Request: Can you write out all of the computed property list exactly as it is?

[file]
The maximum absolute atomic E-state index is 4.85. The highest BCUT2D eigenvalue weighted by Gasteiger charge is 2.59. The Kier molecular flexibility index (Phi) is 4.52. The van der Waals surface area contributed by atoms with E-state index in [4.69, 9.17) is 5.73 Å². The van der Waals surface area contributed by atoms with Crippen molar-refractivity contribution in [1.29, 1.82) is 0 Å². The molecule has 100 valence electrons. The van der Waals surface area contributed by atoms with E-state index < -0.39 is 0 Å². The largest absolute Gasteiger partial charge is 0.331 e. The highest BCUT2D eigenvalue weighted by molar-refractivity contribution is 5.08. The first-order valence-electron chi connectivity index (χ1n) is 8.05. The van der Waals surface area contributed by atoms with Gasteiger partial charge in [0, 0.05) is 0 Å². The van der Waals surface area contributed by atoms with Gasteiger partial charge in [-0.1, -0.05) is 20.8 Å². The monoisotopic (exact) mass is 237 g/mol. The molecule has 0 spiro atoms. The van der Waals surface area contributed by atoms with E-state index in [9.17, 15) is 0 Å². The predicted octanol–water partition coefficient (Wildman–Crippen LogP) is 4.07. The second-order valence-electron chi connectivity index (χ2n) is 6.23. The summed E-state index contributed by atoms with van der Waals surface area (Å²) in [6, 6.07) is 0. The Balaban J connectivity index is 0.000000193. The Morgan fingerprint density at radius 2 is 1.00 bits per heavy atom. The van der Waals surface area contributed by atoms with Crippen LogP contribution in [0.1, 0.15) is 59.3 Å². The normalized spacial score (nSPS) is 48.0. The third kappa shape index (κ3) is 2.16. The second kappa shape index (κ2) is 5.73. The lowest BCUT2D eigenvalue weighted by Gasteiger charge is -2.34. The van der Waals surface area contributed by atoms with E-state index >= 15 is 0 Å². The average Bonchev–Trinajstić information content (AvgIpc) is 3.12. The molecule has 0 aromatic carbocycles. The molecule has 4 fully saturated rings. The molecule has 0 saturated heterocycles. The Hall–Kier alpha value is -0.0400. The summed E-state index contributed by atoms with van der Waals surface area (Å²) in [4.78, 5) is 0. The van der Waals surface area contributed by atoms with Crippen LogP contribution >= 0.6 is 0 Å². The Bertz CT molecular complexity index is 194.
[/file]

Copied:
The maximum absolute atomic E-state index is 4.85. The highest BCUT2D eigenvalue weighted by Gasteiger charge is 2.59. The Kier molecular flexibility index (Phi) is 4.52. The van der Waals surface area contributed by atoms with E-state index in [4.69, 9.17) is 5.73 Å². The van der Waals surface area contributed by atoms with Crippen molar-refractivity contribution in [1.29, 1.82) is 0 Å². The molecule has 100 valence electrons. The van der Waals surface area contributed by atoms with E-state index < -0.39 is 0 Å². The largest absolute Gasteiger partial charge is 0.331 e. The highest BCUT2D eigenvalue weighted by molar-refractivity contribution is 5.08. The first-order valence-electron chi connectivity index (χ1n) is 8.05. The van der Waals surface area contributed by atoms with Gasteiger partial charge in [0, 0.05) is 0 Å². The van der Waals surface area contributed by atoms with Gasteiger partial charge in [-0.1, -0.05) is 20.8 Å². The monoisotopic (exact) mass is 237 g/mol. The molecule has 0 spiro atoms. The van der Waals surface area contributed by atoms with E-state index in [9.17, 15) is 0 Å². The predicted octanol–water partition coefficient (Wildman–Crippen LogP) is 4.07. The second-order valence-electron chi connectivity index (χ2n) is 6.23. The summed E-state index contributed by atoms with van der Waals surface area (Å²) in [6, 6.07) is 0. The Balaban J connectivity index is 0.000000193. The Morgan fingerprint density at radius 2 is 1.00 bits per heavy atom. The van der Waals surface area contributed by atoms with Crippen LogP contribution in [0.1, 0.15) is 59.3 Å². The normalized spacial score (nSPS) is 48.0. The third kappa shape index (κ3) is 2.16. The second kappa shape index (κ2) is 5.73. The lowest BCUT2D eigenvalue weighted by Gasteiger charge is -2.34. The van der Waals surface area contributed by atoms with E-state index >= 15 is 0 Å². The average Bonchev–Trinajstić information content (AvgIpc) is 3.12. The molecule has 0 aromatic carbocycles. The molecule has 4 fully saturated rings. The molecule has 0 saturated heterocycles. The Hall–Kier alpha value is -0.0400. The summed E-state index contributed by atoms with van der Waals surface area (Å²) in [4.78, 5) is 0. The van der Waals surface area contributed by atoms with Crippen LogP contribution >= 0.6 is 0 Å². The Bertz CT molecular complexity index is 194.